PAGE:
Changing Claims, Changing Process

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J.R. Martino is Vice President and Managing Partner of Budds' Collision Services, one of the most progressive facilities of its kind in North America. He can be reached at [email protected]. Photo J.R. Martino

In the second of two columns, J.R. looks at how the post-pandemic claims process is impacting the mechanics of shop operation

We all know that collision centres across the country are struggling with capacity—more work than there are people to perform it. Furthermore, with a trend toward more of the claims process being downloaded from insurers to the shop, more work is now required for each repair, which further adds to the issue of capacity. Because average work orders are taking longer, that means additional delays and challenges.

Although the situation is slowly improving, parts shortages—alongside labour remain an issue in our industry. And while the lack of qualified technicians is well documented, many collision centres are also contending with shortages in administrative staff.

Significant value

Budds’ Collision is no exception and some days it feels like we’re more of an education and training centre than a high-volume collision shop since we’re frequently bringing in new staff and training and developing them so they can have a rewarding career and providing significant value to the business and the industry.

When we look at the claims process, there’s no question it is more challenging today than it was prior to the COVID-19 pandemic. We have many more variables to contend with—a key one being delivery times. Today it is often difficult to provide a delivery date for the repaired vehicle, not only for the customer but also for the insurer. And, if you don’t have everything properly documented and planned, the shop can end up eating a significant bill on a rental vehicle for the customer due to delays in the repair process.

On the flip side, there’s also a trend of some shops trying to rush repairs and get them finished as fast as possible. The trouble is, when you do this and you don’t take the time to properly research repair procedures and fully document the damage, you end up with other problems, such as supplements, reworks, unhappy customers and further delays and costs.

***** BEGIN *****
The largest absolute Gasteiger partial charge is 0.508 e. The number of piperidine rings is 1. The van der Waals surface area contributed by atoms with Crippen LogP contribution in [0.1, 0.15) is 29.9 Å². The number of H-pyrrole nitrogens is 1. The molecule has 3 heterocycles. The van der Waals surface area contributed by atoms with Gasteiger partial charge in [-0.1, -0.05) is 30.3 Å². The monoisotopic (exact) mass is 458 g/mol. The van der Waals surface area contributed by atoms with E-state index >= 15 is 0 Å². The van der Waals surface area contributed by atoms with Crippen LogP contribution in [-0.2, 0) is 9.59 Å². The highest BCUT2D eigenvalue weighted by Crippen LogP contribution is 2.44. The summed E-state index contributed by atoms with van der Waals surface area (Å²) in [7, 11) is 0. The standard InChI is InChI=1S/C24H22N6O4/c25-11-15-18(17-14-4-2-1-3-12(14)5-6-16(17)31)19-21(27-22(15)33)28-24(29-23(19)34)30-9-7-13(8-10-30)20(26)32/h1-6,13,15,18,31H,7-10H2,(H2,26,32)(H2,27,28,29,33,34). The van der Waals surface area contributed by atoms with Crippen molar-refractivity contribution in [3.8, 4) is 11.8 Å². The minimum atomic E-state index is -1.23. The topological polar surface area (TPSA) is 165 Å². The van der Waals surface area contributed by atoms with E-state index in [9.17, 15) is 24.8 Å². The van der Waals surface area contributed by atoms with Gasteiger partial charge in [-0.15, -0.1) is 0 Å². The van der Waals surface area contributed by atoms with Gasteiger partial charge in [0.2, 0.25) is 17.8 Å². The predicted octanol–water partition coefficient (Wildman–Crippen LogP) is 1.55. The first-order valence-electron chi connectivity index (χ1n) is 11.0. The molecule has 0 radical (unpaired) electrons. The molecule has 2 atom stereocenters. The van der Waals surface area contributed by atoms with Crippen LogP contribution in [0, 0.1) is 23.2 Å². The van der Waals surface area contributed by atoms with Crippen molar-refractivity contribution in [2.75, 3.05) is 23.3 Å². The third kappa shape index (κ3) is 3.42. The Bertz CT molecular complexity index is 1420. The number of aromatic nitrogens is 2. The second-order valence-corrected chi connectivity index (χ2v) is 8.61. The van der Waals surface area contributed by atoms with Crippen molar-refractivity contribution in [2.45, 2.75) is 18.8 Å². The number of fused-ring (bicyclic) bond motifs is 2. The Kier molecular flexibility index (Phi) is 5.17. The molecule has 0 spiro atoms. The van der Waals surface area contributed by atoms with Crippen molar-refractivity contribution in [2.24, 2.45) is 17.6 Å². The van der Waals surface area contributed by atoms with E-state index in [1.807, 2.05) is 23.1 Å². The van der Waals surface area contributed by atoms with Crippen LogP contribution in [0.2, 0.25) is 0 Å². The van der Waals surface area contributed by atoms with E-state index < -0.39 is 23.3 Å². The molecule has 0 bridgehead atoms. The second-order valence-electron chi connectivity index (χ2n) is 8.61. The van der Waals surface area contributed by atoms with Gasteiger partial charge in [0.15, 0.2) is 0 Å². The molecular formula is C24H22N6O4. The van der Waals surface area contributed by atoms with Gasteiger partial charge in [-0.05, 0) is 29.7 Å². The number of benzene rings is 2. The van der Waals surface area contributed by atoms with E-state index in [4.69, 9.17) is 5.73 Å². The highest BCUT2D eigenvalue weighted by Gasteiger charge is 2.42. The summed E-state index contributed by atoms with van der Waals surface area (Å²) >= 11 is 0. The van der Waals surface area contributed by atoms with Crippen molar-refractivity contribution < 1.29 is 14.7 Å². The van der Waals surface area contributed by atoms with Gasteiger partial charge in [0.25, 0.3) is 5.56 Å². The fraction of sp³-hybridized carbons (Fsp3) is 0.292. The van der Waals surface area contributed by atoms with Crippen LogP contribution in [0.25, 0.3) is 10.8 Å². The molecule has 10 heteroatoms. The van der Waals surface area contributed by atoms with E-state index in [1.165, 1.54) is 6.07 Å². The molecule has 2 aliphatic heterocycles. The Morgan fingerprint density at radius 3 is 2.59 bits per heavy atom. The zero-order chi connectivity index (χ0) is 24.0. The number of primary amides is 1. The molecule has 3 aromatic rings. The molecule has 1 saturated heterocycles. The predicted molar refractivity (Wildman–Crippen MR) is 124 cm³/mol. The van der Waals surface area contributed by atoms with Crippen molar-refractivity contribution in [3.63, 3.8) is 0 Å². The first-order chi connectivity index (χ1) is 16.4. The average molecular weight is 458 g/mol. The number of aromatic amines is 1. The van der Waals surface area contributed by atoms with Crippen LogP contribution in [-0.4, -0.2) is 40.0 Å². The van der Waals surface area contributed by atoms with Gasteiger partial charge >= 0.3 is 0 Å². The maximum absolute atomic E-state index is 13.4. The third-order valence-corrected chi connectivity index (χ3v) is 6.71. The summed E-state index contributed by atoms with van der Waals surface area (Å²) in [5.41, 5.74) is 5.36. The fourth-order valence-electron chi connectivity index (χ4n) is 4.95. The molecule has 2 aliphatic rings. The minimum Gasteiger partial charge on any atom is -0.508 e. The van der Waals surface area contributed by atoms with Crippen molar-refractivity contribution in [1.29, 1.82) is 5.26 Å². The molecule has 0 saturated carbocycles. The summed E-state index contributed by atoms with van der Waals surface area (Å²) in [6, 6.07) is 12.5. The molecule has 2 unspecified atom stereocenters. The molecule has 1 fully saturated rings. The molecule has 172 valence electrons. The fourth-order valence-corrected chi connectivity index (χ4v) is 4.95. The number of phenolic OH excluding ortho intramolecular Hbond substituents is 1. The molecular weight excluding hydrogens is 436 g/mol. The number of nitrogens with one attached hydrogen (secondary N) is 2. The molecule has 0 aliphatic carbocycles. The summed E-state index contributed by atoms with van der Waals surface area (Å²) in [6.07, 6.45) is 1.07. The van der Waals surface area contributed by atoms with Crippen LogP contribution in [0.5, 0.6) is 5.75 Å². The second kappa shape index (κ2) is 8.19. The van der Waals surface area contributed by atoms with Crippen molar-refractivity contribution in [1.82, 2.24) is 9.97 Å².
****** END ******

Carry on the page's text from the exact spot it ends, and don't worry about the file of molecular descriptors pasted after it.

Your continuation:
As vehicles become more sophisticated and more administrative work is required for each repair, delays are occurring because, like in the shop itself, we often find ourselves with not enough staff to work on these claims and get the repair process moving forward. When you combine that with a shortage of technicians, the potential for major delays and frustrations is significant.

Severity issues

There’s also the question of cost. In today’s environment, severity as a measurement of the repair is essentially out the window. In most cases, shops are having to replace parts instead of performing repairs. Even something as simple as a bumper cover can have 20% more parts than it did just five-six years ago. And when you’re in a situation where you’re essentially forced to replace more than you can repair, as a shop you cannot be held to account for severity because it is something completely beyond your control.

On a positive note, insurers are starting to recognize this, but it’s also leading to changes in the types of repairs that are being accepted. For example, we’re seeing a decline in non-drivable repairs because they are becoming more difficult to perform and more difficult to finance.

Another thing we need to consider today is that as challenging as it is for collision centres to find good people and train them, insurers are facing the exact same issue. We’re seeing high turnover rates when it comes to adjusters—and when that happens, it impacts the claims process. It reduces consistency, impacts your receivables, and expenses, and lowers customer satisfaction scores. The net result can be very challenging for the shop, adding further expense and complexity to the repair process.

Ultimately, navigating successfully through these kinds of situations requires having robust processes and effective communication between the shop and the insurer. Progressive collision centres recognize this and we’re seeing them find new and innovative ways to get cars in, get them properly repaired and deliver a result that is satisfactory to all stakeholders.